Unethical Behavior in Organizations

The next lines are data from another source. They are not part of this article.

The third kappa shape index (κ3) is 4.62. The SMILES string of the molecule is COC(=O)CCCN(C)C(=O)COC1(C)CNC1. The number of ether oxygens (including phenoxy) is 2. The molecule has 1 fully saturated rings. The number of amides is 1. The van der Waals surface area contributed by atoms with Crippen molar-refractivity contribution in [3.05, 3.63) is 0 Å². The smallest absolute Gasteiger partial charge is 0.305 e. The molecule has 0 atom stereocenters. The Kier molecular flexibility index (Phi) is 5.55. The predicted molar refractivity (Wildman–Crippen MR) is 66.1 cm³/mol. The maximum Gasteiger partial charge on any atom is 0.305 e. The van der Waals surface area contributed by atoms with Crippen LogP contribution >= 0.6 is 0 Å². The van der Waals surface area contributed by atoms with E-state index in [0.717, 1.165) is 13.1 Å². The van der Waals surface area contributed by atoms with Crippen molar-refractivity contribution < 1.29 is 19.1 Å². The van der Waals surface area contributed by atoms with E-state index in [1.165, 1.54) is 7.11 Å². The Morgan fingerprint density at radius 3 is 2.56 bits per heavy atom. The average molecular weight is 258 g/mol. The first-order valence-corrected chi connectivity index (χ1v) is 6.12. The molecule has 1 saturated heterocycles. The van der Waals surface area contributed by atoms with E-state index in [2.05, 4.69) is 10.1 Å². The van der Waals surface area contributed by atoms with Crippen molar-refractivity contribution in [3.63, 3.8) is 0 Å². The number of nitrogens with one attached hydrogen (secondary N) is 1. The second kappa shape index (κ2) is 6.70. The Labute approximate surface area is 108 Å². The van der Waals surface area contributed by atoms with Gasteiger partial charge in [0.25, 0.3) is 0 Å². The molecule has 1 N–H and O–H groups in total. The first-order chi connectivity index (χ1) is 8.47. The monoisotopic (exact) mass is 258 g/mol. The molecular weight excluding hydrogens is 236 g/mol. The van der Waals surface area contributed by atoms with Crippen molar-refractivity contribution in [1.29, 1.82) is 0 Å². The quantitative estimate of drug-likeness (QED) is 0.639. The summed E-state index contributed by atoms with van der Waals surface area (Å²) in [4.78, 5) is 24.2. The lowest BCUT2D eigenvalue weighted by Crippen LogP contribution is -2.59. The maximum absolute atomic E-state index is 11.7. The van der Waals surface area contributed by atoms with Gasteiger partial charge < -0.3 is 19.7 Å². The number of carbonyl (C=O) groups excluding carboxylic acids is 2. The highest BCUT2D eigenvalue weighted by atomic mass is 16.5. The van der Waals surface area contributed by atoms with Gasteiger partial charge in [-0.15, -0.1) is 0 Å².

Many organizations spend great amount of resources to implement a set of ethics for employees to follow. However, the concept of what is culturally acceptable behavior, too often, is not aligned with organization’s intended ethics. As result, this paper explores the impact of unethical behavior, and the effects on the workforce. The intent is to reveal the benefits of business research and how this tool can unravel innovative solutions to dealing with unethical behavior. Organizational led unethical behavior can lead to mass fatalities. An example of this behavior is the recent outbreak of meningitis through spinal injections. According to "The New York Times" (2012), " The rising toll — 7 dead, 57 ill and thousands potentially exposed — has cast a harsh light on the loose regulations that legal experts say allowed a company to sell 17,676 vials of an unsafe drug to pain clinics in 23 states.” (Scant Oversight of Drug Maker in Fatal Meningitis Outbreak). The outbreak is attributed to the rising costs of this injection made by major manufactures, which led the New England Compounding Center to create a generic version by mixing up their own drug batches for much lesser price and with minimum federal safety oversight. This proves the New England Compounding Center’s negligence and complete disregard to public safety by knowingly creating a commonly used injection for spinal pain, and making it available for public use without formal testing. Another example from an individual aspect of unethical behavior is the case of Annie Dookhan. Dookhan worked as a crime lab chemist for the state of Massachusetts. She was well-regarded and respected among her peers for her ability to test nearly four times the amount of drug samples compared to a typical chemist. However, despite her accomplishments, supervisors began to raise suspicions of her achievements and initiated an investigation. As result, it was later discovered...
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